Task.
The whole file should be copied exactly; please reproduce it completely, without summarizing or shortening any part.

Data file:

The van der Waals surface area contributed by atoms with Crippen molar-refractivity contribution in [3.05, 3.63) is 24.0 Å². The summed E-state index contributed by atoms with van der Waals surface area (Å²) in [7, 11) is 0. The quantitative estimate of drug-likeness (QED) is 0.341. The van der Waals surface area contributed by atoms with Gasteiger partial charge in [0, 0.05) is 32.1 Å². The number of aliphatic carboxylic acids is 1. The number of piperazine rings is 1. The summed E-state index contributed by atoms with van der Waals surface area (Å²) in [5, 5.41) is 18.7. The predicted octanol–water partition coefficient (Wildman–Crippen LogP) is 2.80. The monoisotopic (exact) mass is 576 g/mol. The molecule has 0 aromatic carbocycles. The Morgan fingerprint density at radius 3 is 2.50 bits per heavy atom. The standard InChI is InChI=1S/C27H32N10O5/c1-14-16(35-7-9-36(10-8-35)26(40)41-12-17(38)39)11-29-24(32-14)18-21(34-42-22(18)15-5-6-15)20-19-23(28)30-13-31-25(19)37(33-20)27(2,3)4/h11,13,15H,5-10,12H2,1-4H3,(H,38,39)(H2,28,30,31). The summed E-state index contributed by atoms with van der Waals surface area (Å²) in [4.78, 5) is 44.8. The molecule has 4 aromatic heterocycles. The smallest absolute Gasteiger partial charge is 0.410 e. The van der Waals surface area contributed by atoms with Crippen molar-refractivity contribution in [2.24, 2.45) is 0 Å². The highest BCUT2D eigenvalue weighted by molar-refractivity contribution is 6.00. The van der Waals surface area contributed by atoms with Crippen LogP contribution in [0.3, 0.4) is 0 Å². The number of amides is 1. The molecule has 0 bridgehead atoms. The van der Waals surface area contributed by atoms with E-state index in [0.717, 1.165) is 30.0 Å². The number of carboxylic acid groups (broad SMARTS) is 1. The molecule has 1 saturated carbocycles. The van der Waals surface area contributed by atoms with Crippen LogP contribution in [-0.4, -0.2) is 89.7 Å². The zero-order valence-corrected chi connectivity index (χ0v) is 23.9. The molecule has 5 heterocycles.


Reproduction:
The van der Waals surface area contributed by atoms with Crippen molar-refractivity contribution in [3.05, 3.63) is 24.0 Å². The summed E-state index contributed by atoms with van der Waals surface area (Å²) in [7, 11) is 0. The quantitative estimate of drug-likeness (QED) is 0.341. The van der Waals surface area contributed by atoms with Gasteiger partial charge in [0, 0.05) is 32.1 Å². The number of aliphatic carboxylic acids is 1. The number of piperazine rings is 1. The summed E-state index contributed by atoms with van der Waals surface area (Å²) in [5, 5.41) is 18.7. The predicted octanol–water partition coefficient (Wildman–Crippen LogP) is 2.80. The monoisotopic (exact) mass is 576 g/mol. The molecule has 0 aromatic carbocycles. The Morgan fingerprint density at radius 3 is 2.50 bits per heavy atom. The standard InChI is InChI=1S/C27H32N10O5/c1-14-16(35-7-9-36(10-8-35)26(40)41-12-17(38)39)11-29-24(32-14)18-21(34-42-22(18)15-5-6-15)20-19-23(28)30-13-31-25(19)37(33-20)27(2,3)4/h11,13,15H,5-10,12H2,1-4H3,(H,38,39)(H2,28,30,31). The summed E-state index contributed by atoms with van der Waals surface area (Å²) in [4.78, 5) is 44.8. The molecule has 4 aromatic heterocycles. The smallest absolute Gasteiger partial charge is 0.410 e. The van der Waals surface area contributed by atoms with Crippen molar-refractivity contribution in [2.24, 2.45) is 0 Å². The highest BCUT2D eigenvalue weighted by molar-refractivity contribution is 6.00. The van der Waals surface area contributed by atoms with Crippen LogP contribution in [0.3, 0.4) is 0 Å². The number of amides is 1. The molecule has 0 bridgehead atoms. The van der Waals surface area contributed by atoms with E-state index in [0.717, 1.165) is 30.0 Å². The number of carboxylic acid groups (broad SMARTS) is 1. The molecule has 1 saturated carbocycles. The van der Waals surface area contributed by atoms with Crippen LogP contribution in [-0.4, -0.2) is 89.7 Å². The zero-order valence-corrected chi connectivity index (χ0v) is 23.9. The molecule has 5 heterocycles.